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"Fairness in Women's Sports Act" passed by Pennsylvania House of Representatives on April 12, 2022. Credit: Kylie Cooper

The Pennsylvania House of Representatives passed a bill this week that would ban transgender women from competing in women’s sports.

The bill — titled the “Fairness in Women’s Sports Act” — passed by a 115 to 84 bipartisan vote and will be passed on to the state senate, The Philadelphia Inquirer reported. The bill would prevent transgender women and girls from competing on female sports teams at public and some private institutions, according to CNN.

Pennsylvania Governor Tom Wolf has promised to veto the bill.

"As states across the country push transphobic legislation, some Republicans in the General Assembly are wasting time attempting the same in Pennsylvania," Wolf wrote on Twitter after the bill’s passing.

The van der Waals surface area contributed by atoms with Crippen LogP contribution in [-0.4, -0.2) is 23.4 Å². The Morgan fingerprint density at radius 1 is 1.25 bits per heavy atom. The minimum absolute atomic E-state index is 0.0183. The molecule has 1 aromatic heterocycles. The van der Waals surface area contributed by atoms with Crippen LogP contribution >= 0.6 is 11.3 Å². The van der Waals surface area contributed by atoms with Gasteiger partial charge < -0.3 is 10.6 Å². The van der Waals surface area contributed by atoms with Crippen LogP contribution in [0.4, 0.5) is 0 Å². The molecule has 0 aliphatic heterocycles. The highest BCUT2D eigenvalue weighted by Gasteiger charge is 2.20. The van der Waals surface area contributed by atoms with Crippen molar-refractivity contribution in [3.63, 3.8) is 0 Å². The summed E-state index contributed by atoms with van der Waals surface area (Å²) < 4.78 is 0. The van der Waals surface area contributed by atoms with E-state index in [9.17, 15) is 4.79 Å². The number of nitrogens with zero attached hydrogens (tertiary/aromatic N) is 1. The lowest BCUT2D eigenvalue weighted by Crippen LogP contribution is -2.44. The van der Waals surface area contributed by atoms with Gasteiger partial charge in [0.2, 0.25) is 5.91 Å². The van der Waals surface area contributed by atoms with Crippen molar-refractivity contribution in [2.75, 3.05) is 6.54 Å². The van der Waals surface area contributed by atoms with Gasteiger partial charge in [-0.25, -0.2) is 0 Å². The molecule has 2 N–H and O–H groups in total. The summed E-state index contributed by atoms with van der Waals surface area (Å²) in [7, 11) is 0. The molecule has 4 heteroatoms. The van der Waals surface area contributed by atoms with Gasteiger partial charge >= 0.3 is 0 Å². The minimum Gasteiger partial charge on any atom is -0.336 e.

Democratic Rep. Malcolm Kenyatta, who opposed the bill, said that trans youth were being used for political gain. Rep. Brian Sims called the effort a “shameful misuse of power and one that can have deadly consequences," The Inquirer reported.

Proponents of the bill alleged that the bill would put fairness in athletic competition at risk.

“The bottom line is allowing biological males to compete in girls and women’s sports destroys fair competition. It doesn’t create it,” Valerie Gaydos, a Republican representative and bill cosponsor, said during the floor debate, according to The Inquirer.

A 2017 review found that there was no research supporting an advantage for transgender individuals in sports.

Democratic opposers have also questioned the General Assembly’s ability to determine sports eligibility criteria, claiming that it falls outside its constitutional mandate, The Inquirer reported. 

Penn women’s swimmer Lia Thomas recently became the first transgender woman to win a Division I NCAA Championship title, however, her participation in the championship drew national attention and protests. 

On Feb. 10, the NCAA announced that it will not adopt USA Swimming’s more rigid policies for transgender athletes ahead of this year’s championship, thus preserving Thomas' eligibility to compete in the meet. The NCAA also opposes bans on transgender student-athletes.